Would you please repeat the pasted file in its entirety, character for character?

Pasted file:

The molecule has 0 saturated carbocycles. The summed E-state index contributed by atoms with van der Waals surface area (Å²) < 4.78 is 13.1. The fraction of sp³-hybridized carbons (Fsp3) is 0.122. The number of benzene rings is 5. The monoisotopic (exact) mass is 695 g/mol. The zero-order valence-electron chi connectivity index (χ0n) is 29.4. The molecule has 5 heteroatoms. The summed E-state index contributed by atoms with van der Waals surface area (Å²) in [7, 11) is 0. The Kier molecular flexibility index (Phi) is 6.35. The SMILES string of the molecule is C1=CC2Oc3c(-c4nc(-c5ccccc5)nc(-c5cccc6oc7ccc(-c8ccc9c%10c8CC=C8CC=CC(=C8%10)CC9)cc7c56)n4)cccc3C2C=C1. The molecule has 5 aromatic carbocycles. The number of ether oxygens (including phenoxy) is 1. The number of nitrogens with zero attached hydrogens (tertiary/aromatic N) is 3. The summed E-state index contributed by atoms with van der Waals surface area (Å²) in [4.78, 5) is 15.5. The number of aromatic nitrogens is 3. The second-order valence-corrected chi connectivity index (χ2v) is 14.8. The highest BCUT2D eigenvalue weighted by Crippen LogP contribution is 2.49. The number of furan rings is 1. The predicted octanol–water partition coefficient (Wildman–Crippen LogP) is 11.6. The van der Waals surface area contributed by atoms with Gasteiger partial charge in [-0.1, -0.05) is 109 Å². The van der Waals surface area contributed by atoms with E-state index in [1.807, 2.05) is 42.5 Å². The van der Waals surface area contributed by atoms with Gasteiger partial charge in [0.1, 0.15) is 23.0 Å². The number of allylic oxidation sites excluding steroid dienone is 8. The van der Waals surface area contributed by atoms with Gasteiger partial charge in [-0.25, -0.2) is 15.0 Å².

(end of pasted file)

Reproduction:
The molecule has 0 saturated carbocycles. The summed E-state index contributed by atoms with van der Waals surface area (Å²) < 4.78 is 13.1. The fraction of sp³-hybridized carbons (Fsp3) is 0.122. The number of benzene rings is 5. The monoisotopic (exact) mass is 695 g/mol. The zero-order valence-electron chi connectivity index (χ0n) is 29.4. The molecule has 5 heteroatoms. The summed E-state index contributed by atoms with van der Waals surface area (Å²) in [7, 11) is 0. The Kier molecular flexibility index (Phi) is 6.35. The SMILES string of the molecule is C1=CC2Oc3c(-c4nc(-c5ccccc5)nc(-c5cccc6oc7ccc(-c8ccc9c%10c8CC=C8CC=CC(=C8%10)CC9)cc7c56)n4)cccc3C2C=C1. The molecule has 5 aromatic carbocycles. The number of ether oxygens (including phenoxy) is 1. The number of nitrogens with zero attached hydrogens (tertiary/aromatic N) is 3. The summed E-state index contributed by atoms with van der Waals surface area (Å²) in [4.78, 5) is 15.5. The number of aromatic nitrogens is 3. The second-order valence-corrected chi connectivity index (χ2v) is 14.8. The highest BCUT2D eigenvalue weighted by Crippen LogP contribution is 2.49. The number of furan rings is 1. The predicted octanol–water partition coefficient (Wildman–Crippen LogP) is 11.6. The van der Waals surface area contributed by atoms with Gasteiger partial charge in [-0.1, -0.05) is 109 Å². The van der Waals surface area contributed by atoms with E-state index in [1.807, 2.05) is 42.5 Å². The van der Waals surface area contributed by atoms with Gasteiger partial charge in [0.1, 0.15) is 23.0 Å². The number of allylic oxidation sites excluding steroid dienone is 8. The van der Waals surface area contributed by atoms with Gasteiger partial charge in [-0.25, -0.2) is 15.0 Å².